Posted by Troy Seefried, Fiction Editor for 8.2
If you’ve heard about American Dirt, then you’ve heard about the controversy surrounding the story. Jeanine Cummins is a white-identified author who tells the story of a Mexican woman who escapes Mexico and attempts to immigrate to the United States for the safety of her family. While an emotionally compelling book, many are arguing that she doesn’t have the cultural license to tell this story.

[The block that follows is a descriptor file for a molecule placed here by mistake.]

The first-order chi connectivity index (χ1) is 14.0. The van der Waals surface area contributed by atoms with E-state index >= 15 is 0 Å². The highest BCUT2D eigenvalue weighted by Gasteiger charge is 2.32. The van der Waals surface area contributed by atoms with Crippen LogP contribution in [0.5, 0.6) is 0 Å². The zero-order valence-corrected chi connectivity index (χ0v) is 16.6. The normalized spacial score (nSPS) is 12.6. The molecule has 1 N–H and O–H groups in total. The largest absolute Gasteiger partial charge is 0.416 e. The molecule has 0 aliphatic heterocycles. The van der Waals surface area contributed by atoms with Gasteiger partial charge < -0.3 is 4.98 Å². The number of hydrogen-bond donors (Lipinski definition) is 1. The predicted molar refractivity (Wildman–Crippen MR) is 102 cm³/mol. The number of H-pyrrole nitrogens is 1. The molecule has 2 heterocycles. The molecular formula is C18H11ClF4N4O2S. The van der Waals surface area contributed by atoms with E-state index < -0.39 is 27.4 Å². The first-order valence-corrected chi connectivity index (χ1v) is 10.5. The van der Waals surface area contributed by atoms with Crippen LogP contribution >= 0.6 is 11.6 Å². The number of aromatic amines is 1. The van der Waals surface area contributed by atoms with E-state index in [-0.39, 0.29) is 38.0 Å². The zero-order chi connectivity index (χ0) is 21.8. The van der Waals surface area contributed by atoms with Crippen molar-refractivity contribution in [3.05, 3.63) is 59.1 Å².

The conversation taking place in today’s literary world is based around the question: Can we write outside of ourselves? Considering the story itself, a first-person narrative of a Mexican woman fleeing her home country, some, including myself (a member of the Mexican-American community), will say that this is a story reserved for the LatinX or Mexican literary community. Not to say it can only be told for them, but it should be written by them. In my opinion, this is absolutely a story that should be shared with the masses. It’s especially important to learn about the lives of undocumented immigrants at this time . It’s important that we learn about them, hear from them, and then as a society strive to better the system and find a solution. But is Jeanine Cummins, a white-identified author allowed to tell this story?